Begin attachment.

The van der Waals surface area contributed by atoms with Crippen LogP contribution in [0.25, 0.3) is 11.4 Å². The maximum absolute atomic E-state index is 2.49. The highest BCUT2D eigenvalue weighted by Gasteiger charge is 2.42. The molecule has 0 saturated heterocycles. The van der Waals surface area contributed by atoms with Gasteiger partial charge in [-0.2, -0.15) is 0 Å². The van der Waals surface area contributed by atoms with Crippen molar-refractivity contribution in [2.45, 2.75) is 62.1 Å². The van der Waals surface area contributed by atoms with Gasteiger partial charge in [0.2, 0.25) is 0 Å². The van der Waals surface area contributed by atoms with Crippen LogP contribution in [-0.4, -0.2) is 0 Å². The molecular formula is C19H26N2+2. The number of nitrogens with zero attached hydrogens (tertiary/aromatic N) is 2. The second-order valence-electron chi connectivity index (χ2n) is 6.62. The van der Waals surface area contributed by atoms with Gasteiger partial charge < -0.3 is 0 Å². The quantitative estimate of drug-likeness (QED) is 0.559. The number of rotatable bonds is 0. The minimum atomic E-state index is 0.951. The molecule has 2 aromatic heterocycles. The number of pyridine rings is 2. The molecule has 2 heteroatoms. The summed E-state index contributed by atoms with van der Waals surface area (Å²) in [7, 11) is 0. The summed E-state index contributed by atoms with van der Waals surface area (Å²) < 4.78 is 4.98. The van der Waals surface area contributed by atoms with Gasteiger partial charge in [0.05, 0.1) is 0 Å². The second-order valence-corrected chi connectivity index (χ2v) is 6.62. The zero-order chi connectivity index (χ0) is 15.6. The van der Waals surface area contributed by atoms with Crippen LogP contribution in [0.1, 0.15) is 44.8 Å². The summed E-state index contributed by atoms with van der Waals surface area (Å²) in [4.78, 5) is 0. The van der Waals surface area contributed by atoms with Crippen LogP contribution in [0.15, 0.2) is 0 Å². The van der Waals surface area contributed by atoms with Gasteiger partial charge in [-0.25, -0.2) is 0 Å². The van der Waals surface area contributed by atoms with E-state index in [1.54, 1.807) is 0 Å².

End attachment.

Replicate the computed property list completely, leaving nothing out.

The van der Waals surface area contributed by atoms with Crippen LogP contribution in [0.25, 0.3) is 11.4 Å². The maximum absolute atomic E-state index is 2.49. The highest BCUT2D eigenvalue weighted by Gasteiger charge is 2.42. The molecule has 0 saturated heterocycles. The van der Waals surface area contributed by atoms with Gasteiger partial charge in [-0.2, -0.15) is 0 Å². The van der Waals surface area contributed by atoms with Crippen molar-refractivity contribution in [2.45, 2.75) is 62.1 Å². The van der Waals surface area contributed by atoms with Gasteiger partial charge in [0.2, 0.25) is 0 Å². The van der Waals surface area contributed by atoms with Crippen LogP contribution in [-0.4, -0.2) is 0 Å². The molecular formula is C19H26N2+2. The number of nitrogens with zero attached hydrogens (tertiary/aromatic N) is 2. The second-order valence-electron chi connectivity index (χ2n) is 6.62. The van der Waals surface area contributed by atoms with Gasteiger partial charge < -0.3 is 0 Å². The quantitative estimate of drug-likeness (QED) is 0.559. The number of rotatable bonds is 0. The minimum atomic E-state index is 0.951. The molecule has 2 aromatic heterocycles. The number of pyridine rings is 2. The molecule has 2 heteroatoms. The summed E-state index contributed by atoms with van der Waals surface area (Å²) in [7, 11) is 0. The summed E-state index contributed by atoms with van der Waals surface area (Å²) < 4.78 is 4.98. The van der Waals surface area contributed by atoms with Gasteiger partial charge in [0.05, 0.1) is 0 Å². The second-order valence-corrected chi connectivity index (χ2v) is 6.62. The zero-order chi connectivity index (χ0) is 15.6. The van der Waals surface area contributed by atoms with Crippen LogP contribution in [0.1, 0.15) is 44.8 Å². The summed E-state index contributed by atoms with van der Waals surface area (Å²) in [4.78, 5) is 0. The van der Waals surface area contributed by atoms with Crippen LogP contribution in [0.15, 0.2) is 0 Å². The van der Waals surface area contributed by atoms with Gasteiger partial charge in [-0.25, -0.2) is 0 Å². The van der Waals surface area contributed by atoms with E-state index in [1.54, 1.807) is 0 Å².